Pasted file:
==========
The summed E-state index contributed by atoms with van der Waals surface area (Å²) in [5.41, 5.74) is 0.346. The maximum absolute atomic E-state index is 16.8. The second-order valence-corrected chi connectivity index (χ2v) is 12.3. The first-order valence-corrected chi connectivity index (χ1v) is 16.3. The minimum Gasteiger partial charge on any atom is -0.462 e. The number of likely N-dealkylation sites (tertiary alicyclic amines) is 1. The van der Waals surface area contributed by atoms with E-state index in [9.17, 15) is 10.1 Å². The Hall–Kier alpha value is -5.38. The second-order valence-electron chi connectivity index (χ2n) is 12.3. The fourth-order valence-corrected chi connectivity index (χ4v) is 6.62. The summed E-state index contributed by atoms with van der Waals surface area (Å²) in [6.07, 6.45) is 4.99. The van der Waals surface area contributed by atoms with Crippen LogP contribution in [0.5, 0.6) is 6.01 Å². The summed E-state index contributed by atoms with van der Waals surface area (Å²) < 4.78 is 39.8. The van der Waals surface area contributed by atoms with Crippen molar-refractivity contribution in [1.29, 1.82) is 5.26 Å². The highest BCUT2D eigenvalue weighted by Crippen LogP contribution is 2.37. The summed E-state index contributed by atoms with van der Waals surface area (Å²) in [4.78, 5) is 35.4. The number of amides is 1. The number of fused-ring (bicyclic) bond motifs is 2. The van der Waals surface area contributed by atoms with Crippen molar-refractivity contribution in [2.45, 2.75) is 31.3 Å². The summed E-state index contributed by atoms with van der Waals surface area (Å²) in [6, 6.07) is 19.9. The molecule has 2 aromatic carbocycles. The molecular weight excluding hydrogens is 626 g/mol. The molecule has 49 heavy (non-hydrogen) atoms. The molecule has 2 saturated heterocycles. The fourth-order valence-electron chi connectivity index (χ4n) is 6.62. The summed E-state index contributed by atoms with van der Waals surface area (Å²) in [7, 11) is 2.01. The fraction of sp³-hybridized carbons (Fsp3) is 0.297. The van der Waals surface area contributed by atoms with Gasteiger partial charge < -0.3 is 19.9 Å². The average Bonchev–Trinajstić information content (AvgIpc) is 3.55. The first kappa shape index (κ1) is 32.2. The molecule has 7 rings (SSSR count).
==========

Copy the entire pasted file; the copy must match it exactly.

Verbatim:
The summed E-state index contributed by atoms with van der Waals surface area (Å²) in [5.41, 5.74) is 0.346. The maximum absolute atomic E-state index is 16.8. The second-order valence-corrected chi connectivity index (χ2v) is 12.3. The first-order valence-corrected chi connectivity index (χ1v) is 16.3. The minimum Gasteiger partial charge on any atom is -0.462 e. The number of likely N-dealkylation sites (tertiary alicyclic amines) is 1. The van der Waals surface area contributed by atoms with E-state index in [9.17, 15) is 10.1 Å². The Hall–Kier alpha value is -5.38. The second-order valence-electron chi connectivity index (χ2n) is 12.3. The fourth-order valence-corrected chi connectivity index (χ4v) is 6.62. The summed E-state index contributed by atoms with van der Waals surface area (Å²) in [6.07, 6.45) is 4.99. The van der Waals surface area contributed by atoms with Crippen LogP contribution in [0.5, 0.6) is 6.01 Å². The summed E-state index contributed by atoms with van der Waals surface area (Å²) < 4.78 is 39.8. The van der Waals surface area contributed by atoms with Crippen molar-refractivity contribution in [1.29, 1.82) is 5.26 Å². The highest BCUT2D eigenvalue weighted by Crippen LogP contribution is 2.37. The summed E-state index contributed by atoms with van der Waals surface area (Å²) in [4.78, 5) is 35.4. The number of amides is 1. The number of fused-ring (bicyclic) bond motifs is 2. The van der Waals surface area contributed by atoms with Crippen molar-refractivity contribution in [2.45, 2.75) is 31.3 Å². The summed E-state index contributed by atoms with van der Waals surface area (Å²) in [6, 6.07) is 19.9. The molecule has 2 aromatic carbocycles. The molecular weight excluding hydrogens is 626 g/mol. The molecule has 49 heavy (non-hydrogen) atoms. The molecule has 2 saturated heterocycles. The fourth-order valence-electron chi connectivity index (χ4n) is 6.62. The summed E-state index contributed by atoms with van der Waals surface area (Å²) in [7, 11) is 2.01. The fraction of sp³-hybridized carbons (Fsp3) is 0.297. The van der Waals surface area contributed by atoms with Gasteiger partial charge < -0.3 is 19.9 Å². The average Bonchev–Trinajstić information content (AvgIpc) is 3.55. The first kappa shape index (κ1) is 32.2. The molecule has 7 rings (SSSR count).